What Drives Agents Crazy? Part 2
Blogger: Janet Kobobel Grant
Location: Books & Such Main Office, Santa Rosa, Calif.
Connected with my post from yesterday, when I wrote about writers who try to glean free advice from agents, are writers who are in a pickle with their agent or publisher and need help to straighten out the mess. Often they’ll cast about for either a new agent or a new publisher and call a potential agent to discuss the issues that have left them floundering, unsure of how to deal with the situation.
Inherent in the discussion that author has with the potential new agent is the understanding that the agent who offers time and insight should be the agent you would choose to represent you when you’re available to make that decision.After all, this is the person who is making a significant investment of time and energy. (Unless you determine you don’t agree with the advice the agent gave, of course.)
But it’s crazy-making when you’re the one who helped the author out of a troubled relationship and then the author chooses another agent, one who offered no help.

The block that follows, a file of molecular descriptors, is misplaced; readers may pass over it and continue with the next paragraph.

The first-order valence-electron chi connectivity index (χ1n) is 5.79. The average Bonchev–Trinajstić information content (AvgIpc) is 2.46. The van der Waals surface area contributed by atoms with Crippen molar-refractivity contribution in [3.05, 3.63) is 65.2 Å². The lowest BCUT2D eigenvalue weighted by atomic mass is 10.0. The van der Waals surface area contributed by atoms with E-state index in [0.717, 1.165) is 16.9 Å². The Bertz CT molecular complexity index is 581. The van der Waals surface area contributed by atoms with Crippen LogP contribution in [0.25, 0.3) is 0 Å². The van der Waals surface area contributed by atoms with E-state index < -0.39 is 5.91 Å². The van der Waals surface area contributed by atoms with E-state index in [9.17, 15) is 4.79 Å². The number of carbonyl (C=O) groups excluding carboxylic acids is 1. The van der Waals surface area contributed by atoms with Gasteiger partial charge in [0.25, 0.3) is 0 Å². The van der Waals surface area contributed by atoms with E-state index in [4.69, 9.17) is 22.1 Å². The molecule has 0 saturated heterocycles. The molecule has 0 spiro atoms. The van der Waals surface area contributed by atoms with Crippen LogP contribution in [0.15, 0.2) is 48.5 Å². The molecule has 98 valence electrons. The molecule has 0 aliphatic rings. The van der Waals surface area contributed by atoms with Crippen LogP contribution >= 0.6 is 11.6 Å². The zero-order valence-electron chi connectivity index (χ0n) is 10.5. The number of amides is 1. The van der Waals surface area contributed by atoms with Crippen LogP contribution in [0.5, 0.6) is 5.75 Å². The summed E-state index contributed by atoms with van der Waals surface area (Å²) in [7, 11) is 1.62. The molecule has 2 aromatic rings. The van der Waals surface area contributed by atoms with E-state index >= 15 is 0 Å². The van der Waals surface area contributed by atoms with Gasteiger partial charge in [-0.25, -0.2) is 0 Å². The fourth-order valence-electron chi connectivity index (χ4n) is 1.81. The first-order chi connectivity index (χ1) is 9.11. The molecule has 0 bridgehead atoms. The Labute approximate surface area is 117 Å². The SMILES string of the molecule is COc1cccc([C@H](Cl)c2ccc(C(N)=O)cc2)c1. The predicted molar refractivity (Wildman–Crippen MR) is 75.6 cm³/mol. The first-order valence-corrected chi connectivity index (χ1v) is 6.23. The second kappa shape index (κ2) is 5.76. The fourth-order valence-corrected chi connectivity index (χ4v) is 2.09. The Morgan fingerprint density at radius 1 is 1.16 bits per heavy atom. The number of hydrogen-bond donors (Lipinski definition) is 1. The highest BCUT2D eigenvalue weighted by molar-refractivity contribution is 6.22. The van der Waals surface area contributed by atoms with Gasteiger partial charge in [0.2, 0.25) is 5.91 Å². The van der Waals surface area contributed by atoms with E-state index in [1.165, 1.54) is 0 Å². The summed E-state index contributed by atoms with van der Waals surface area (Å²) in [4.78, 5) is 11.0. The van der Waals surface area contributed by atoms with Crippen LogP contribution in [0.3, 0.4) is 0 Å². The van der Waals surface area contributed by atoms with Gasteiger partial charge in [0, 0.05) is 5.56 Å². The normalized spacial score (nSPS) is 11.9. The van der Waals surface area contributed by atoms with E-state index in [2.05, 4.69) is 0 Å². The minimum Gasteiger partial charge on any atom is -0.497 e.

In a related situation, an agent feels betrayed when he or she offers feedback to an author on a manuscript that boosts the writing to the publishable level–and the writer chooses another agent. Hello, who brought you to this dance?
Sometimes an agent turns down your manuscript because it isn’t ready, or because you haven’t found your writing voice. That doesn’t mean that person never wants to hear from you again. Yet writers often don’t go back to agents who have seen past material to ask if they’d like to take a look at something new. If your initial piece was close but not quite ready, the agent, who already is familiar with you and your writing, might well say he or she would be glad to take a look at a new manuscript.
Writers who don’t understand it cost an agent to give feedback
What’s the point of commonality in each of these crazy-making scenarios? The writer isn’t considering what it cost the agent to provide guidance, to give insight, and to respond to a manuscript or a situation.
Agents receive nothing in return for these investments, and on one hand, we understand that’s the way the system is set up. Yet sometimes it seems writers aren’t aware that what the agent gave cost the agent something. Every phone call, every proposal reviewed, every manuscript read takes the agent away from current clients–writers who are making money for themselves and for the agent.
Publishing relationships are like any relationship: Show respect for the other person’s talents, time and knowledge, just as you want to be treated in the same way.
In what ways could agents show more respect to writers?
How could writers show more respect to agents?